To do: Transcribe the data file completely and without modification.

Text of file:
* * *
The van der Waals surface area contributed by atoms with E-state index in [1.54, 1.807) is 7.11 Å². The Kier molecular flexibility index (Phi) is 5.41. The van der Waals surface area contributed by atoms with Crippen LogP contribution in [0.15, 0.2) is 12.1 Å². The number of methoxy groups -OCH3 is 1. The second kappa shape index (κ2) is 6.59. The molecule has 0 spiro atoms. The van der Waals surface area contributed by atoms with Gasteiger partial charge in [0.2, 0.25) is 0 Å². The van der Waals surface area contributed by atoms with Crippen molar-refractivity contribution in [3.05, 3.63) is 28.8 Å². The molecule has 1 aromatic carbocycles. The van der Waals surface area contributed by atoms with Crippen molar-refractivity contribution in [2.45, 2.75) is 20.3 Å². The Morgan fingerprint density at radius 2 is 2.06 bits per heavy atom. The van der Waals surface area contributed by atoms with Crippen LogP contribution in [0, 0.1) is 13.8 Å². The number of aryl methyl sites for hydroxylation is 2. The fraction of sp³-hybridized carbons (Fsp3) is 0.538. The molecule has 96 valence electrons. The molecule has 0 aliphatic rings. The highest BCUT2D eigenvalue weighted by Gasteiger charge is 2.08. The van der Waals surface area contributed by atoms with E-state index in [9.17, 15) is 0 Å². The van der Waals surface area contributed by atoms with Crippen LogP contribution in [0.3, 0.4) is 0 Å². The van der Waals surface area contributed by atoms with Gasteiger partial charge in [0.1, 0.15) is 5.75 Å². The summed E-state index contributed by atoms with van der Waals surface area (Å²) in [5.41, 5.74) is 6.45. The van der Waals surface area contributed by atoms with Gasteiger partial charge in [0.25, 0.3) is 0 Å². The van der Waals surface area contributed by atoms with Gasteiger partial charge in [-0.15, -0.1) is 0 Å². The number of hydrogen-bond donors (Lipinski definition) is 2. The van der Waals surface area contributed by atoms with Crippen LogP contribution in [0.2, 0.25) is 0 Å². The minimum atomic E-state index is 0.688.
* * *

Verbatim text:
The van der Waals surface area contributed by atoms with E-state index in [1.54, 1.807) is 7.11 Å². The Kier molecular flexibility index (Phi) is 5.41. The van der Waals surface area contributed by atoms with Crippen LogP contribution in [0.15, 0.2) is 12.1 Å². The number of methoxy groups -OCH3 is 1. The second kappa shape index (κ2) is 6.59. The molecule has 0 spiro atoms. The van der Waals surface area contributed by atoms with Gasteiger partial charge in [0.2, 0.25) is 0 Å². The van der Waals surface area contributed by atoms with Crippen molar-refractivity contribution in [3.05, 3.63) is 28.8 Å². The molecule has 1 aromatic carbocycles. The van der Waals surface area contributed by atoms with Crippen molar-refractivity contribution in [2.45, 2.75) is 20.3 Å². The Morgan fingerprint density at radius 2 is 2.06 bits per heavy atom. The van der Waals surface area contributed by atoms with Crippen LogP contribution in [0, 0.1) is 13.8 Å². The number of aryl methyl sites for hydroxylation is 2. The fraction of sp³-hybridized carbons (Fsp3) is 0.538. The molecule has 96 valence electrons. The molecule has 0 aliphatic rings. The highest BCUT2D eigenvalue weighted by Gasteiger charge is 2.08. The van der Waals surface area contributed by atoms with E-state index in [9.17, 15) is 0 Å². The van der Waals surface area contributed by atoms with Crippen LogP contribution in [0.3, 0.4) is 0 Å². The van der Waals surface area contributed by atoms with Gasteiger partial charge in [0.1, 0.15) is 5.75 Å². The summed E-state index contributed by atoms with van der Waals surface area (Å²) in [5.41, 5.74) is 6.45. The van der Waals surface area contributed by atoms with Gasteiger partial charge in [0.25, 0.3) is 0 Å². The van der Waals surface area contributed by atoms with Gasteiger partial charge in [-0.15, -0.1) is 0 Å². The number of hydrogen-bond donors (Lipinski definition) is 2. The van der Waals surface area contributed by atoms with Crippen LogP contribution in [0.2, 0.25) is 0 Å². The minimum atomic E-state index is 0.688.